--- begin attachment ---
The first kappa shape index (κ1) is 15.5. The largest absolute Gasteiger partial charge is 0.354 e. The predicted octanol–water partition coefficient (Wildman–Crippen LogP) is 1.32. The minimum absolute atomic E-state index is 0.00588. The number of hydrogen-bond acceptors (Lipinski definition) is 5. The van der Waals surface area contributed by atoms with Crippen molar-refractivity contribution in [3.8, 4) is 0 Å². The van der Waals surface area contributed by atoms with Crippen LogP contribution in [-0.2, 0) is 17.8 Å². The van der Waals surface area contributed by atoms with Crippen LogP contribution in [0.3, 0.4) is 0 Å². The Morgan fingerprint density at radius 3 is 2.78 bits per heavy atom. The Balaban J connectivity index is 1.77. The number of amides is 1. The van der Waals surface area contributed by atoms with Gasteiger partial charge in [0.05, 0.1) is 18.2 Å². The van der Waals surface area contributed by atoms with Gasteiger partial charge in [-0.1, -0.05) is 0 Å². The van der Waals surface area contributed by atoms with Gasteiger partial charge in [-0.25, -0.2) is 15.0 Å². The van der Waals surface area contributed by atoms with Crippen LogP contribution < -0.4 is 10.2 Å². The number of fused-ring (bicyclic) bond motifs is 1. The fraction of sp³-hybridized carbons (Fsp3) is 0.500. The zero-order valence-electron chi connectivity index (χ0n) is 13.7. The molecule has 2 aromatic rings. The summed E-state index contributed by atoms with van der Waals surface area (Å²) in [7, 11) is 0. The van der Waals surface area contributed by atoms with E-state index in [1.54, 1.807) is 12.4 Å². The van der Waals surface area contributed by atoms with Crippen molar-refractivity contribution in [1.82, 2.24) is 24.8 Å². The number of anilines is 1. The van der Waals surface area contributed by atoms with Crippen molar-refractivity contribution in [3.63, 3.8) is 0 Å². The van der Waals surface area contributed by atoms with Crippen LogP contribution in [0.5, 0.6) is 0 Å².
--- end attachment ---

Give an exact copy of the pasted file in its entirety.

The first kappa shape index (κ1) is 15.5. The largest absolute Gasteiger partial charge is 0.354 e. The predicted octanol–water partition coefficient (Wildman–Crippen LogP) is 1.32. The minimum absolute atomic E-state index is 0.00588. The number of hydrogen-bond acceptors (Lipinski definition) is 5. The van der Waals surface area contributed by atoms with Crippen molar-refractivity contribution in [3.8, 4) is 0 Å². The van der Waals surface area contributed by atoms with Crippen LogP contribution in [-0.2, 0) is 17.8 Å². The van der Waals surface area contributed by atoms with Crippen LogP contribution in [0.3, 0.4) is 0 Å². The Morgan fingerprint density at radius 3 is 2.78 bits per heavy atom. The Balaban J connectivity index is 1.77. The number of amides is 1. The van der Waals surface area contributed by atoms with Gasteiger partial charge in [0.05, 0.1) is 18.2 Å². The van der Waals surface area contributed by atoms with Gasteiger partial charge in [-0.1, -0.05) is 0 Å². The van der Waals surface area contributed by atoms with Gasteiger partial charge in [-0.25, -0.2) is 15.0 Å². The van der Waals surface area contributed by atoms with Crippen LogP contribution < -0.4 is 10.2 Å². The number of fused-ring (bicyclic) bond motifs is 1. The fraction of sp³-hybridized carbons (Fsp3) is 0.500. The zero-order valence-electron chi connectivity index (χ0n) is 13.7. The molecule has 2 aromatic rings. The summed E-state index contributed by atoms with van der Waals surface area (Å²) in [7, 11) is 0. The van der Waals surface area contributed by atoms with E-state index in [1.54, 1.807) is 12.4 Å². The van der Waals surface area contributed by atoms with Crippen molar-refractivity contribution in [1.82, 2.24) is 24.8 Å². The number of anilines is 1. The van der Waals surface area contributed by atoms with Crippen molar-refractivity contribution in [3.63, 3.8) is 0 Å². The van der Waals surface area contributed by atoms with Crippen LogP contribution in [0.5, 0.6) is 0 Å².